Bartolomeo Nazari: "Portrait of Farinelli" (1734), Royal College of Music, London

Many volumes have been written about castrati - perhaps because this is not your "normal" kind of history. While there were castrati in the Byzantine and Ottoman empires, they did not appear as singers in Italy until the 1550s. Castration was performed by cutting the blood supply to the testicles and snipping the ducts leading to them, or by amputating the testicles altogether.

Jacopo Amigoni: Carlo Broschi Farinelli in Spanish court dress (1750), Real Academia de Bellas Artes de San Fernando, Madrid

In 1588, the castrati received a boost when Pope Sixtus V enforced 1 Corinthians, XIV, 34: "Let your women keep silence in church; it is not permitted unto them to speak" (while ignoring Deuteronomy 22:5). This meant no women could be in the choir or on the stage (not everyone went along with it) and it meant a greater role for castrati. Even the Sistine Chapel choir now began to include them. In Protestant England the old rules still applied: no women performed in Shakespeare's plays.

For Monteverdi who was staging L'Orfeo in 1607 for the Grand Duke of Mantua, there were advantages in using castrati - their ethereal and "angelic" voices were perfect for parts like Proserpine in the Underworld, and she was sung by the Florentine castrato Giovanni Gualberto Magli. It is unclear who sang the part of Eurydice but it may not have been a castrato. Orpheus was definitely not a castrato.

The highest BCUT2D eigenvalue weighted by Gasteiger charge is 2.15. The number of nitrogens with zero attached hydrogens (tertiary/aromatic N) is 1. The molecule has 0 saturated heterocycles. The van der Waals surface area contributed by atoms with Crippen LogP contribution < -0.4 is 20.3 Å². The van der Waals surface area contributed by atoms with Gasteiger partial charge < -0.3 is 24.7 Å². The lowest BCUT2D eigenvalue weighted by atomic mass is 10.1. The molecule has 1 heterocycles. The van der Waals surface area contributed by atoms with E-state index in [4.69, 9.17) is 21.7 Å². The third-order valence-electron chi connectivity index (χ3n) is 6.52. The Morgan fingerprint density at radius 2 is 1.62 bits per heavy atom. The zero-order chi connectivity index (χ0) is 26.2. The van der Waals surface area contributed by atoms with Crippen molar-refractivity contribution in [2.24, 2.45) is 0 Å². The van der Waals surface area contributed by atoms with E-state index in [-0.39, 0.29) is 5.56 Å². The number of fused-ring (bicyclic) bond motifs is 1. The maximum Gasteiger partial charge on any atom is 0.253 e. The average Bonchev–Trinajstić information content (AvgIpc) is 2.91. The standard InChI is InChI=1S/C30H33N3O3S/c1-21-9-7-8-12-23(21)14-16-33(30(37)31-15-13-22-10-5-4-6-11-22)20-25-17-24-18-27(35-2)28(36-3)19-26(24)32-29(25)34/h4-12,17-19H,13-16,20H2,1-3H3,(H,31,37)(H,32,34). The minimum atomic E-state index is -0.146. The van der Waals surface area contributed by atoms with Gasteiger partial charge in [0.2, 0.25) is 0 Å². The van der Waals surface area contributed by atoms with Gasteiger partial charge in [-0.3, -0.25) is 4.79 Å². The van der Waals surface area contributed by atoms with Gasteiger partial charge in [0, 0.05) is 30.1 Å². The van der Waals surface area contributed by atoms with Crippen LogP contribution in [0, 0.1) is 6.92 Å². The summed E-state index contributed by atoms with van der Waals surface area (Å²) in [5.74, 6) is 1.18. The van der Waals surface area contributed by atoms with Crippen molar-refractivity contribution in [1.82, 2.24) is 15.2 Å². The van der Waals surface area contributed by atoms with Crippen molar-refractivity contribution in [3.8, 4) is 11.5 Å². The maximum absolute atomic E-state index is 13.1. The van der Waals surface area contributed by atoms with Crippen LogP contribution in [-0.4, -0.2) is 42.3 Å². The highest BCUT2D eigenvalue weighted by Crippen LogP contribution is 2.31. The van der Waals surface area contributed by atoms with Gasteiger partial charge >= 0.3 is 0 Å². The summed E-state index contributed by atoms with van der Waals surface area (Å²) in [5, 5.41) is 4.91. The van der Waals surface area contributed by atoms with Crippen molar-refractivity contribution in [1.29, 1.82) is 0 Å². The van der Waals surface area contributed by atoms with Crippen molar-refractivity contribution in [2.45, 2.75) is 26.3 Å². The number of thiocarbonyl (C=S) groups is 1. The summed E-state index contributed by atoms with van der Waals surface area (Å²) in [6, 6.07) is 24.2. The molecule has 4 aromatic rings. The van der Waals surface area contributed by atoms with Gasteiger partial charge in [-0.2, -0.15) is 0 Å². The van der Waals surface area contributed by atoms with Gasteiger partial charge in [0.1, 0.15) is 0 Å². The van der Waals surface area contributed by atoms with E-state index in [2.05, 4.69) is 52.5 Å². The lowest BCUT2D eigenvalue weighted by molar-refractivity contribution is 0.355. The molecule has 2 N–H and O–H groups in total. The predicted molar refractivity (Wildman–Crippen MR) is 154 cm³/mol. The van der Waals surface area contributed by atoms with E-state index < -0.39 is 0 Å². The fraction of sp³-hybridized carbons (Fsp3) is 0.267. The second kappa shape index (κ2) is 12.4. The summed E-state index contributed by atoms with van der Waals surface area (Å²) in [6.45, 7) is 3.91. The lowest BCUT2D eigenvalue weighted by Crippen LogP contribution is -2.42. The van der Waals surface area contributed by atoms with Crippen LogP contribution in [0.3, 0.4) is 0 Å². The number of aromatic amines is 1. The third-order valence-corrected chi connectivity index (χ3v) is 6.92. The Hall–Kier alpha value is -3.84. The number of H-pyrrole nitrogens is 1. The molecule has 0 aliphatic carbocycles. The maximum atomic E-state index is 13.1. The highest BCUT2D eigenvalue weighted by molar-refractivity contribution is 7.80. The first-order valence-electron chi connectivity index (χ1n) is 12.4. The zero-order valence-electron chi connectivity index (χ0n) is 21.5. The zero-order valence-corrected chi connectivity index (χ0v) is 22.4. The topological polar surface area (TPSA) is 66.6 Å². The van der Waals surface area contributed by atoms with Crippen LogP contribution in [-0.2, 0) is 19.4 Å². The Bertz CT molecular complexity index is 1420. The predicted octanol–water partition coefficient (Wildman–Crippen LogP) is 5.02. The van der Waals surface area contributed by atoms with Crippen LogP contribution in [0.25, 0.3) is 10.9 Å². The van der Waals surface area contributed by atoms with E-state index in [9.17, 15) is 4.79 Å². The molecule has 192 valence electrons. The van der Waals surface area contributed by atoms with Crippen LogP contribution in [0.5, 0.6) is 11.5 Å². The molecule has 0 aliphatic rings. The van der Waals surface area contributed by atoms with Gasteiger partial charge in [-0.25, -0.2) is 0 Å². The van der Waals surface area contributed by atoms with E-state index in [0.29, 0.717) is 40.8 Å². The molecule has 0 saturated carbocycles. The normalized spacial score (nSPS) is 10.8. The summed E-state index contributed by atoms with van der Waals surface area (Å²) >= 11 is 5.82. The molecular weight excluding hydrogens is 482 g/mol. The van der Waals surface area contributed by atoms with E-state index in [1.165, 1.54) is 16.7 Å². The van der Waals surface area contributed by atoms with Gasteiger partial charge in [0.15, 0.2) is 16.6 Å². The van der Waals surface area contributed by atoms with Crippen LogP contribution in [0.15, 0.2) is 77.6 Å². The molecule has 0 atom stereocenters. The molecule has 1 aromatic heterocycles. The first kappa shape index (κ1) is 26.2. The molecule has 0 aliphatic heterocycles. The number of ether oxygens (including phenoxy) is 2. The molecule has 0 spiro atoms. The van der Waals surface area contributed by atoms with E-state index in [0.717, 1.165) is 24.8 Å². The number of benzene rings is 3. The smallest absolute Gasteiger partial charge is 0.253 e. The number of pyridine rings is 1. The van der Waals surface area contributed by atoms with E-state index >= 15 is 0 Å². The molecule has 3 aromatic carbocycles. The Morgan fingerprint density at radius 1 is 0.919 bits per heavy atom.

It was only by mid-century (after 1640) that castrati began to sing lead roles regularly, including Orpheus - in Handel and Gluck for example. They did so for more than 100 years, by which time the novelty had worn off somewhat. The most famous castrati of the 18th century included Farinelli (shown here), Carlo Scalzi, Cafarelli, Senesino (associated with Handel), Gaetano Guadagni (associated with Gluck), Giovanni Carestini (associated with both), and Gasparo Pacchierotti, to name just a few. They were almost all Italian since the concept of castrati was much less appreciated elsewhere in Europe, for all the rapturous acclaim they received on tour, mostly from women, not men. Many castrati became very rich. But it wasn't all about money - Frederick the Great's emissaries mostly failed to lure castrati northwards to Berlin - they wanted to stay in Italy. Napoleon was a fan - he had the Pope's 30-voice castrati choir perform at his coronation in 1804.

Jacopo Amigoni: "Portrait group: The singer Farinelli and friends" (circa 1750-1752), National Gallery of Victoria, Australia

Carlo Broschi Farinelli may well have been the most famous singer of the 18th century and the most famous castrato of all time. The paintings above are by his friend Jacopo Amigoni in Madrid between 1750 and 1752. The painting immediately above shows, from left, Pietro Metastasio (celebrated writer and librettist), Teresa Castellini (prima donna of the Madrid Opera), Farinelli, Amigoni, Farinelli's dog and Farinelli's page boy. Some have speculated that Castellini was the love of his life.

Writers who have tackled the subject of castrati are many - including Balzac (Sarrasine - 1830), Kingsley Amis (The Alteration - 1976) and Anne Rice (Cry to Heaven - in 1982)...